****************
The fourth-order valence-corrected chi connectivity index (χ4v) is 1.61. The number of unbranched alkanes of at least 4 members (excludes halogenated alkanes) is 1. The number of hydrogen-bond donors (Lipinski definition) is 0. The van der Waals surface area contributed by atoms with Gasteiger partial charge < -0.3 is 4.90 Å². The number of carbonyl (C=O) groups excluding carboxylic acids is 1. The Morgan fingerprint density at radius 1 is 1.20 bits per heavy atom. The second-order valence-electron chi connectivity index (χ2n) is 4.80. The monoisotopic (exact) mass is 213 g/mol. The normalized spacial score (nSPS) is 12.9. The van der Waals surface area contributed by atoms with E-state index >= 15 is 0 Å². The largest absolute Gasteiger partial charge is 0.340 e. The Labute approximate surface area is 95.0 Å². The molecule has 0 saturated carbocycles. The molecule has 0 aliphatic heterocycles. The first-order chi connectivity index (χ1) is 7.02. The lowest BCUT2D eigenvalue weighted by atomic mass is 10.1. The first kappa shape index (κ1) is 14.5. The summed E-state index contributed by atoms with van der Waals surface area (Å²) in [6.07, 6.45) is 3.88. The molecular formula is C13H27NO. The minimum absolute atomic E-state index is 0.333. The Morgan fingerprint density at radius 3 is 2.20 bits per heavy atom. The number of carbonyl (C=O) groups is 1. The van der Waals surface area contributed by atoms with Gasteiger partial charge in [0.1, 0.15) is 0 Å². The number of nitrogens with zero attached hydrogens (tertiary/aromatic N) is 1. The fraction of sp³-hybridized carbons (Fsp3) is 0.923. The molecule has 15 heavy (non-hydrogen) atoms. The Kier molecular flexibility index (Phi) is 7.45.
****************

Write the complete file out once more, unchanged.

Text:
The fourth-order valence-corrected chi connectivity index (χ4v) is 1.61. The number of unbranched alkanes of at least 4 members (excludes halogenated alkanes) is 1. The number of hydrogen-bond donors (Lipinski definition) is 0. The van der Waals surface area contributed by atoms with Gasteiger partial charge < -0.3 is 4.90 Å². The number of carbonyl (C=O) groups excluding carboxylic acids is 1. The Morgan fingerprint density at radius 1 is 1.20 bits per heavy atom. The second-order valence-electron chi connectivity index (χ2n) is 4.80. The monoisotopic (exact) mass is 213 g/mol. The normalized spacial score (nSPS) is 12.9. The van der Waals surface area contributed by atoms with E-state index >= 15 is 0 Å². The largest absolute Gasteiger partial charge is 0.340 e. The Labute approximate surface area is 95.0 Å². The molecule has 0 saturated carbocycles. The molecule has 0 aliphatic heterocycles. The first-order chi connectivity index (χ1) is 7.02. The lowest BCUT2D eigenvalue weighted by atomic mass is 10.1. The first kappa shape index (κ1) is 14.5. The summed E-state index contributed by atoms with van der Waals surface area (Å²) in [6.07, 6.45) is 3.88. The molecular formula is C13H27NO. The minimum absolute atomic E-state index is 0.333. The Morgan fingerprint density at radius 3 is 2.20 bits per heavy atom. The number of carbonyl (C=O) groups is 1. The van der Waals surface area contributed by atoms with Gasteiger partial charge in [0.1, 0.15) is 0 Å². The number of nitrogens with zero attached hydrogens (tertiary/aromatic N) is 1. The fraction of sp³-hybridized carbons (Fsp3) is 0.923. The molecule has 15 heavy (non-hydrogen) atoms. The Kier molecular flexibility index (Phi) is 7.45.